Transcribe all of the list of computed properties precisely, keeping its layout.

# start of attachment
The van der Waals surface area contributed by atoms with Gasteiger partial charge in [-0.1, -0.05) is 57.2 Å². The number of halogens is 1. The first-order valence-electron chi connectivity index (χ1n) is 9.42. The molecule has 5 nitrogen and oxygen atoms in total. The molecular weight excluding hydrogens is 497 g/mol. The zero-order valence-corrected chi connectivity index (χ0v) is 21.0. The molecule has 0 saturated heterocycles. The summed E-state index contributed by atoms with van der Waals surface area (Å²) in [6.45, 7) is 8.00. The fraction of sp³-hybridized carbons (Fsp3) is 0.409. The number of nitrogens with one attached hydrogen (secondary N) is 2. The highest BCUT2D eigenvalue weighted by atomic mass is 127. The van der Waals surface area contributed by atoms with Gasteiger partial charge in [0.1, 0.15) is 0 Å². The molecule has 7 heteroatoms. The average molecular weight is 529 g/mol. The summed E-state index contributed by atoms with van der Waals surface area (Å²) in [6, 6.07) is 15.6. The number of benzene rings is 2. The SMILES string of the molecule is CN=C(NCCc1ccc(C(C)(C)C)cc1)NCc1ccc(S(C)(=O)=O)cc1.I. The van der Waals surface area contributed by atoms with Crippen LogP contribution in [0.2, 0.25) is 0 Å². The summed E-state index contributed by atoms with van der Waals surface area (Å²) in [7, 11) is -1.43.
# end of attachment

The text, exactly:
The van der Waals surface area contributed by atoms with Gasteiger partial charge in [-0.1, -0.05) is 57.2 Å². The number of halogens is 1. The first-order valence-electron chi connectivity index (χ1n) is 9.42. The molecule has 5 nitrogen and oxygen atoms in total. The molecular weight excluding hydrogens is 497 g/mol. The zero-order valence-corrected chi connectivity index (χ0v) is 21.0. The molecule has 0 saturated heterocycles. The summed E-state index contributed by atoms with van der Waals surface area (Å²) in [6.45, 7) is 8.00. The fraction of sp³-hybridized carbons (Fsp3) is 0.409. The number of nitrogens with one attached hydrogen (secondary N) is 2. The highest BCUT2D eigenvalue weighted by atomic mass is 127. The van der Waals surface area contributed by atoms with Gasteiger partial charge in [0.1, 0.15) is 0 Å². The molecule has 7 heteroatoms. The average molecular weight is 529 g/mol. The summed E-state index contributed by atoms with van der Waals surface area (Å²) in [6, 6.07) is 15.6. The number of benzene rings is 2. The SMILES string of the molecule is CN=C(NCCc1ccc(C(C)(C)C)cc1)NCc1ccc(S(C)(=O)=O)cc1.I. The van der Waals surface area contributed by atoms with Crippen LogP contribution in [0.2, 0.25) is 0 Å². The summed E-state index contributed by atoms with van der Waals surface area (Å²) in [7, 11) is -1.43.